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US EIA: Lower 48 oil production outlook stable despite expected rig count reduction

The sharp decline in oil prices over Q4 2014, which has continued in January, is having a significant effect on drilling activity in the US, according to the US Energy Information Administration (EIA). Information from Baker Hughes indicates a 16% decline in the number of active onshore drilling rigs in the Lower 48 states between the weeks ending on 31 October 2014 and 23 January 2015.

EIA’s January Short-Term Energy Outlook (STEO), issued on 13 January, forecasts Brent crude oil prices averaging $58/bbl in 2015 and $75/bbl in 2016, with annual average WTI prices expected to be $3/bbl to $4/bbl lower.

Should its price forecast be realized, EIA projects that the number of operating rigs will decrease by approximately 24% from January to October 2015 before beginning to rebound in November 2015. Other key factors in the outlook for Lower 48 production include the efficiency of drilling, the rate of decline in production from existing wells, and changes in the amount of time between spudding and the completion of the well.

Permits and drilling in North Dakota declined during the financial downturn of 2008-09, but production rates did not decline as substantially. At the time of the July 2008 oil price peak, drilling activity in the Bakken-Three Forks formations outpaced well completion activity as increasing numbers of wells were drilled, according to the EIA. Averaging about 70 days before the oil price peak, spud-to-completion times almost doubled within two months, reaching more than 130 days. This increase created a backlog of wells that had been drilled but not yet completed. As fewer wells were drilled during the subsequent drop in oil prices, the spud-to-completion times decreased. Increased drilling activity in the Bakken since 2011 has once again increased spud-to-completion times, which have stabilized at more than 120 days per well, almost twice previous minimum levels.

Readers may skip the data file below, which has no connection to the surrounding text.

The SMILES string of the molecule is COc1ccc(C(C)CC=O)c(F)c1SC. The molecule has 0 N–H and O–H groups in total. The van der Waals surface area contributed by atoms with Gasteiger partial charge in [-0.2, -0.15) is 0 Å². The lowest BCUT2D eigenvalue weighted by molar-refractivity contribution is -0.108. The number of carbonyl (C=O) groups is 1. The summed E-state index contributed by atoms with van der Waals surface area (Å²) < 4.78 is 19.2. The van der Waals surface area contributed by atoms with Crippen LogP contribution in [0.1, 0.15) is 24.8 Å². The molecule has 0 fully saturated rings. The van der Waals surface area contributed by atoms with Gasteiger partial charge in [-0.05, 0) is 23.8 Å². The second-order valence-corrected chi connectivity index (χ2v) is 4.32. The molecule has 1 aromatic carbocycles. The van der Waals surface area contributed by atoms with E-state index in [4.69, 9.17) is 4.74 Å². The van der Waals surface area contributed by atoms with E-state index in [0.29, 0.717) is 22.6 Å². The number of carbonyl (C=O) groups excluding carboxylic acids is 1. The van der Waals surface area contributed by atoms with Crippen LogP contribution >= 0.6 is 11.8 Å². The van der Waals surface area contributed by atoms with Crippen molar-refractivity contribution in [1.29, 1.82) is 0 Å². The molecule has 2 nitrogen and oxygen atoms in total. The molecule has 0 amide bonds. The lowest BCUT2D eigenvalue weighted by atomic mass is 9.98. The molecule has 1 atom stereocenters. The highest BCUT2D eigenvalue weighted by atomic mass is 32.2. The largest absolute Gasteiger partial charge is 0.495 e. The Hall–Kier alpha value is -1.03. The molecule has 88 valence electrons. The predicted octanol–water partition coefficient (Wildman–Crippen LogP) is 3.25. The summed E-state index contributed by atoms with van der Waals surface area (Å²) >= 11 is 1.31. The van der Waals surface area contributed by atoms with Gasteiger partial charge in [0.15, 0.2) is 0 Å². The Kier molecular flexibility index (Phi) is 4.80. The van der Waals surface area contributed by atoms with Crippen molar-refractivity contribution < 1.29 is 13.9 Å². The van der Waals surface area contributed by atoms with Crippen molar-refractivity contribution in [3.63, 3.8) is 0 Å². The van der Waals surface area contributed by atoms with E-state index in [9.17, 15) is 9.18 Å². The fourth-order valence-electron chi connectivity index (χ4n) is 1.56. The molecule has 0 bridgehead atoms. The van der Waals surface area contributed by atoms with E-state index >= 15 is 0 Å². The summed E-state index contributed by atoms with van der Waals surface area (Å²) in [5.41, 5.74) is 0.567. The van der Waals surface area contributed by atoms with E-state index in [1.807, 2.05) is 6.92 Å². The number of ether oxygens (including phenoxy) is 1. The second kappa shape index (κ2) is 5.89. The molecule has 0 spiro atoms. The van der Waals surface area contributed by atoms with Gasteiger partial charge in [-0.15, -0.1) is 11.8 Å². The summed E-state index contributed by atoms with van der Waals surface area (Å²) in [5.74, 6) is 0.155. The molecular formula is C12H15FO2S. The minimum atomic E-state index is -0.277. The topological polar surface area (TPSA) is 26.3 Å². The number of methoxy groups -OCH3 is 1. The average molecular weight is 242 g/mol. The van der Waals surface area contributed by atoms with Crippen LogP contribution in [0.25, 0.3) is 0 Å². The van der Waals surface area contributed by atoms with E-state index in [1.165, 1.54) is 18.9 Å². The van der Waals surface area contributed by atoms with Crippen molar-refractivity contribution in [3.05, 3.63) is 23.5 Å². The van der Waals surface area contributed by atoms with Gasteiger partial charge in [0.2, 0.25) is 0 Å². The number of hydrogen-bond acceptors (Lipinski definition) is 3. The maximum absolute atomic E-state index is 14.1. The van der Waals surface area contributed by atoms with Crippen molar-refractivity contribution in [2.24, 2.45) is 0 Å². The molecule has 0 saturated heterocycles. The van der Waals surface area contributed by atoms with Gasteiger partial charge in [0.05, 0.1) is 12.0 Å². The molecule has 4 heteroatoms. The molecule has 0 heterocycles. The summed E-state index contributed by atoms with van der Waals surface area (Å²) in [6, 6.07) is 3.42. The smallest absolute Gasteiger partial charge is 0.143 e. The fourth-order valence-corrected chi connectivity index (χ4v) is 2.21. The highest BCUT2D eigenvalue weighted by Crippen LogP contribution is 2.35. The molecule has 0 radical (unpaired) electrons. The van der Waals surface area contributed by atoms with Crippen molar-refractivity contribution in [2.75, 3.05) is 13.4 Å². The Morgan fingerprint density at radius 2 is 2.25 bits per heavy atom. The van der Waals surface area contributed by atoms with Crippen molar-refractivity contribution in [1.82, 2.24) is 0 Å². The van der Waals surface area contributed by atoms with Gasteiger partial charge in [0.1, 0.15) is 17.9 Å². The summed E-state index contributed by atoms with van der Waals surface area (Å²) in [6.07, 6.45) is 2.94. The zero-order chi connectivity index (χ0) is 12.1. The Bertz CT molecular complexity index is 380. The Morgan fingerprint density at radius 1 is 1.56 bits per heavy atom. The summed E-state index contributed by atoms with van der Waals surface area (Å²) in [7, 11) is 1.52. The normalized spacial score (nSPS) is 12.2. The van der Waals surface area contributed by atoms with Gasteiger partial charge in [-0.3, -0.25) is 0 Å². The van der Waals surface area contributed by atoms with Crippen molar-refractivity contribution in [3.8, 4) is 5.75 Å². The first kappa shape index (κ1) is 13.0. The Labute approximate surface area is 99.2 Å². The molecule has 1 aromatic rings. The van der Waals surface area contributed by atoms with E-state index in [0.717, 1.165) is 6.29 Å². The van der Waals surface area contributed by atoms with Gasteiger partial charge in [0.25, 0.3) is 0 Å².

This backlog of wells acts as a cushion for production rates, offsetting the more immediate decreases in drilling and permitting activity. At most major plays in the US, the backlog currently ranges from three to seven months. When drilling activity remains at reduced levels long enough to outlast the cushioning effect of the well-completion backlog, the number of new wells brought online will begin to decrease, which can eventually reduce production rates.

While the cushion provided by the well-completion backlog changes from formation to formation, EIA’s forecast of rising crude oil prices in the second half of 2015, if realized, is expected to be accompanied by a stabilization of drilling activity that would be sufficient to prevent a substantial production decline in the Lower 48 region.

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